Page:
Before a recent Mindoro trip, I bumped into a guy along EDSA with a giant jug of oil. Inside was a slowly decomposing piece of snakeskin. Or a preserved piece of snakeskin. I couldn't really tell.

He will fill a small bottle out for you for Php50. The oil is minty and unsettling. It is used for muscular pain and libido failure.


What a curiosity!

18 April 2008

It's A Bird, It's A Plane...





Two young ones looking up at a recent tiangge.

15 April 2008

Halva, Halwa: Two Variations

Only looking to use the toilet in the middle of the Jaisalmer desert, I suddenly found myself in the middle of intense inter-village wedding preparations, with all community members manifesting extreme curiosity towards my ethnicity. In a nutshell, it ended in near-indigestion as the village people made us taste a variety of fresh dishes made for the ceremony... and then led us into some riotous dancing.



It was here that I tasted the freshest halva ever. Still steaming and hot, it was moist with ghee (Indian clarified butter). The sweet semolina, ground almonds and pistachios melted in my mouth. If heaven was a grain-nut dessert, this would be it, and it would be cooked just in this kitchen:



Anyway, weeks later, I found myself in the Mission District of San Francisco, face-to-face with a large block of something that claimed to be halwa (in India, the two words are used somewhat interchangeably, and various other peoples mess things up a bit more by saying halawa, helva, etc.). It looked like the Indian pista barfi, which I would describe as essentially a large gob of pastillas de leche.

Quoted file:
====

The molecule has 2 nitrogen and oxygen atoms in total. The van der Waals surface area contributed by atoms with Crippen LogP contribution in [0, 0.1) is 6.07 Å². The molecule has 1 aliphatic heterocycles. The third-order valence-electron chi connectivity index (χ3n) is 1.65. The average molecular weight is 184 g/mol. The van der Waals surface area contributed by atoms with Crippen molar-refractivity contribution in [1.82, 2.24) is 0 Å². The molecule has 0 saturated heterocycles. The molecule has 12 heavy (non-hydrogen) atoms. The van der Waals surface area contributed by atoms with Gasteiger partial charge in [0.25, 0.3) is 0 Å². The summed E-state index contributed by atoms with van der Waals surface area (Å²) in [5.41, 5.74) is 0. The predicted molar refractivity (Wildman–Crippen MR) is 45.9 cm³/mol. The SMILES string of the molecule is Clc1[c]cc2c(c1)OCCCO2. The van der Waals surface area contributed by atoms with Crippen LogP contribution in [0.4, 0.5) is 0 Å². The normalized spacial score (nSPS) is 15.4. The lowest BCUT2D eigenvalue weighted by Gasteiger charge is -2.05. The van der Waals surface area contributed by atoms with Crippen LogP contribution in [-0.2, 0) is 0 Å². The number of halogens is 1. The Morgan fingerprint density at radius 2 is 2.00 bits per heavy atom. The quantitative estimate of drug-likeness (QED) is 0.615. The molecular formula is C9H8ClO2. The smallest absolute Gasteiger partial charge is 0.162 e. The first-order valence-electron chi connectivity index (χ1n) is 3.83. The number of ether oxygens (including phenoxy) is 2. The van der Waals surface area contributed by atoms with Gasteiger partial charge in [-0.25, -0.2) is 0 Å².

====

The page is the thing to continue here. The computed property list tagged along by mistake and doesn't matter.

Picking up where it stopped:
Does it have milk? I asked. No, the shopkeeper said quite adamantly, it is halwa, and only has sesame seeds, sugar, pistachios, and some root that it was named after. So apparently, they put something called soap root into it ('erq al halaweh) to make it chewy. Was the root named after the snack or the snack after the root? I'm not so sure, but I speculate that he got it mixed up.

$0.90 got me a good size, and it tasted good, albeit on the too-sweet side. I appreciated the ground sesame. I thanked the cosmos that it wasn't one of those flossy halvas, which are very dry and make squeaky sounds against your teeth as you eat them.



I swear, this whole "we are all connected" thing is making itself more and more apparent to me as I wander about, stuff my face, and listen to people just talk. My fascination was ignited by reading the journal article "The History and Lore of Sesame in Southwest Asia" about four years ago, as well as Doreen Fernandez's Philippine-Mexico discussions in her book Tikim. This perspective makes travel extremely engaging, with your imagination running wild about stories of exchanges past-- from everyday interactions of common people to sudden changes brought by culinary equivalents of invasions.

Anyway, back to halva, halwa, whatever. So our protagonist found its way across the desert, completely transformed and indigenized, retaining almost only the original meaning of halaweh-- sweetness. Halva is, as it turns out, a general term for sweetmeat.